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Flynn’s Resignation a Sign of Deep Instability

By Staff Writer Caroline Lupetini ‘19

· Caroline Lupetini

Image from Flikr.

Former National Security Advisor Gen. Michael Flynn resigned late February 13th, just twenty-four days into President Donald Trump’s administration. Flynn admitted that he had lied about the nature of his contacts with the Russian ambassador to the United States Sergey I. Kislyak during the transition period before the inauguration. While Gen. Flynn had told Vice President Mike Pence that he had simply given holiday greetings to the Russian ambassador, it was revealed that he had indeed discussed the expulsion of several dozen Russian diplomats – one component of the Obama-imposed sanctions – with Kislyak. The Vice President had then used these false statements by Flynn to defend him in a series of televised conferences.

Further concerns came from the Justice Department, which warned the Trump administration that Flynn had not been truthful in his conversations with Pence. The DOJ report also included fears that Flynn could be susceptible to blackmail from the Russian government. To make matters worse, the Army has been investigating the possibility that Flynn received money from the Russian government during a 2015 trip to Moscow. According to the New York Times, this would violate the Emoluments Clause of the Constitution, which states that no citizen of the United States can accept a title of nobility or payment from a foreign government. According to press secretary Sean Spicer, the President demanded his resignation after the Justice Department notified White House Counsel Don McGahn’s office. However, Flynn has maintained that his resignation was “a violation of trust,” not “a violation of law.” This statement itself may be untrue as Flynn could be under FBI investigation already.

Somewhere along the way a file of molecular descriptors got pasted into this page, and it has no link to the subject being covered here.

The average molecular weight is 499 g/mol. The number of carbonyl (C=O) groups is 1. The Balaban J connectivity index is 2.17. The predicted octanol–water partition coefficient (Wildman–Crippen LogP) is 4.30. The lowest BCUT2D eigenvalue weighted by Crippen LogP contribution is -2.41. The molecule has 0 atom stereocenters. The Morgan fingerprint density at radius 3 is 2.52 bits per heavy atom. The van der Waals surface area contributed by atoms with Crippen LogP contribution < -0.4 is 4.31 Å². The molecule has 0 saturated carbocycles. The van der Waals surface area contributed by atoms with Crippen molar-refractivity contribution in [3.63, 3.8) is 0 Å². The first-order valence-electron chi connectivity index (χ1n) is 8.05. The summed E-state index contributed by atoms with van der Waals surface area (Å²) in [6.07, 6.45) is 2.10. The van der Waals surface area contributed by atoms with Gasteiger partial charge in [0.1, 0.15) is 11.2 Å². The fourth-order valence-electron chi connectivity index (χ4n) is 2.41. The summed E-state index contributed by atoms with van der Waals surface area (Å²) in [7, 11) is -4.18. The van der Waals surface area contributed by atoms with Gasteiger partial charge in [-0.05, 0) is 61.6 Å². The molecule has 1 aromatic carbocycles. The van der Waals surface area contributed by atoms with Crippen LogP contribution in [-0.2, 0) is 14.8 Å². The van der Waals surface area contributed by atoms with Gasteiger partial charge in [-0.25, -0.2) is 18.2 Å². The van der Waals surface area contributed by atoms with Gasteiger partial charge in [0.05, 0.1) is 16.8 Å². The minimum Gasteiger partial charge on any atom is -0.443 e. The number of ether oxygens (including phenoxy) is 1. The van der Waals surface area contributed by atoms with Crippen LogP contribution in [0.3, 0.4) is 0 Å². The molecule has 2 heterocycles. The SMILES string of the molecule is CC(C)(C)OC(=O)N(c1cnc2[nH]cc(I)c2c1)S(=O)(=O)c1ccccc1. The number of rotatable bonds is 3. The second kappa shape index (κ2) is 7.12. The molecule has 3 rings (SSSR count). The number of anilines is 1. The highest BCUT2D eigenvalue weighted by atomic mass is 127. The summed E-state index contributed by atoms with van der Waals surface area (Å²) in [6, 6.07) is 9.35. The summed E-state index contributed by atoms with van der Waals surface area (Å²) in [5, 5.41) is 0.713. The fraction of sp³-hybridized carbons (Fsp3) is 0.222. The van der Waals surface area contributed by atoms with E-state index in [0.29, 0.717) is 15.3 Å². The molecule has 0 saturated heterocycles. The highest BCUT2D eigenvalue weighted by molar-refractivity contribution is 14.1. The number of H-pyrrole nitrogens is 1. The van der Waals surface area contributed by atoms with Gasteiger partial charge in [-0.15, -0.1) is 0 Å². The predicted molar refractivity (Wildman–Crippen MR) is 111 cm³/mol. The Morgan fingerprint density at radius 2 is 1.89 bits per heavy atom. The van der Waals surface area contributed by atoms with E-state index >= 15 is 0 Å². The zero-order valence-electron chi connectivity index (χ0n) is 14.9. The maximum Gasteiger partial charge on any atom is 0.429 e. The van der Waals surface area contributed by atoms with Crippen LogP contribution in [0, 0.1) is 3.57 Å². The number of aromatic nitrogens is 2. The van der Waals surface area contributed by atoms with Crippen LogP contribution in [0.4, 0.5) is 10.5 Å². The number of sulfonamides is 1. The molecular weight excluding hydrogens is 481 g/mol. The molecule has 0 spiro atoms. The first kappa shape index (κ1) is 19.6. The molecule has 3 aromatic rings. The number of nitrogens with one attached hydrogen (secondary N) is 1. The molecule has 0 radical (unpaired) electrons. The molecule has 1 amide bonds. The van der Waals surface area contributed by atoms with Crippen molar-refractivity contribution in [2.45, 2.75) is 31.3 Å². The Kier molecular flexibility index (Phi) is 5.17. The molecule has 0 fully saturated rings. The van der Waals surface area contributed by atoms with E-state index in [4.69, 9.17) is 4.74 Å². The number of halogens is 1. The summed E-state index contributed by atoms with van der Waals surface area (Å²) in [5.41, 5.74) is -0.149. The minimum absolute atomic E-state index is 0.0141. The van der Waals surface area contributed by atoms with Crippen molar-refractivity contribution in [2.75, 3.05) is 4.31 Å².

Flynn’s resignation is simply the symptom of a much larger and more important issue within the Trump administration thus far. The position of National Security Advisor to the president is an immensely powerful one: it does not require confirmation by the Senate, which means the president does not have to pander to a more moderate viewpoint to ensure his or her nominee is confirmed. The president can simply appoint the person that he or she feels is the best fit to advise the office of the president on matters of national security. However, in times of great distress – for example the 9/11 Attacks – the National Security Advisor will operate from the Situation Room, and, in general, this position is one with immense influence, with a direct line to the president’s ear. That Michael Flynn held this office for just twenty-four days – the shortest tenure in the history of the position – is a crucial indicator of instability and unrest within the administration. According to the Economist, there is rampant infighting within the office, falling into two main sides: establishment Republicans like Mr. Trump’s Chief of Staff Reince Priebus against far-right nationalists like White House Chief Strategist and Counselor to the President Steve Bannon.

 

Senator and 2008 presidential candidate John McCain has been one of the most prominent critics of the Trump administration. On February 18th, McCain spoke at the Munich Security Conference, saying that “in many respects this administration is in disarray and they've got a lot of work to do.” While he praised Trump’s Defense Secretary General Jim Mattis, McCain further still said Mr. Trump contradicts himself frequently and that observers must “watch what the president does as opposed to what he says.”